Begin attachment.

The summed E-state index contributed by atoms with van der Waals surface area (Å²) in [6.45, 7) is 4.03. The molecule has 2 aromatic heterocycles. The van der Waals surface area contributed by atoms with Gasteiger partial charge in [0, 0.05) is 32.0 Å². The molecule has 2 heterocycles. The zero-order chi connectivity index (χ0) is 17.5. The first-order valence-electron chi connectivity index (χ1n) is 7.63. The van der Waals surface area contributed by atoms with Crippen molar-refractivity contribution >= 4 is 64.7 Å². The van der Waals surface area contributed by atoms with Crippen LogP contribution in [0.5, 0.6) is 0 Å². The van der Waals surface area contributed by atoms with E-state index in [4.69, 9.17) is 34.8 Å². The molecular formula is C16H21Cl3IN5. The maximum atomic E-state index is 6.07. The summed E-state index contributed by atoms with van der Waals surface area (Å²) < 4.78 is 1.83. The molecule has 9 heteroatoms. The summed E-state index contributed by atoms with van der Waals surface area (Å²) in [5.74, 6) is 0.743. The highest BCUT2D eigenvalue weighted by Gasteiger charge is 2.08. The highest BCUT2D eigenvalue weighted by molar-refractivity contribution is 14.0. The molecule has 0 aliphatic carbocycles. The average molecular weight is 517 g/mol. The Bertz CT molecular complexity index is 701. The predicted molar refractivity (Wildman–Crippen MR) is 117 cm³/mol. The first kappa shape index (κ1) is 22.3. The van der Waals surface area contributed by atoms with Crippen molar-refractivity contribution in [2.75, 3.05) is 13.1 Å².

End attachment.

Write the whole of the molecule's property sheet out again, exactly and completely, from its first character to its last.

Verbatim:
The summed E-state index contributed by atoms with van der Waals surface area (Å²) in [6.45, 7) is 4.03. The molecule has 2 aromatic heterocycles. The van der Waals surface area contributed by atoms with Gasteiger partial charge in [0, 0.05) is 32.0 Å². The molecule has 2 heterocycles. The zero-order chi connectivity index (χ0) is 17.5. The first-order valence-electron chi connectivity index (χ1n) is 7.63. The van der Waals surface area contributed by atoms with Crippen molar-refractivity contribution >= 4 is 64.7 Å². The van der Waals surface area contributed by atoms with Crippen LogP contribution in [0.5, 0.6) is 0 Å². The van der Waals surface area contributed by atoms with E-state index in [4.69, 9.17) is 34.8 Å². The molecular formula is C16H21Cl3IN5. The maximum atomic E-state index is 6.07. The summed E-state index contributed by atoms with van der Waals surface area (Å²) < 4.78 is 1.83. The molecule has 9 heteroatoms. The summed E-state index contributed by atoms with van der Waals surface area (Å²) in [5.74, 6) is 0.743. The highest BCUT2D eigenvalue weighted by Gasteiger charge is 2.08. The highest BCUT2D eigenvalue weighted by molar-refractivity contribution is 14.0. The molecule has 0 aliphatic carbocycles. The average molecular weight is 517 g/mol. The Bertz CT molecular complexity index is 701. The predicted molar refractivity (Wildman–Crippen MR) is 117 cm³/mol. The first kappa shape index (κ1) is 22.3. The van der Waals surface area contributed by atoms with Crippen molar-refractivity contribution in [2.75, 3.05) is 13.1 Å².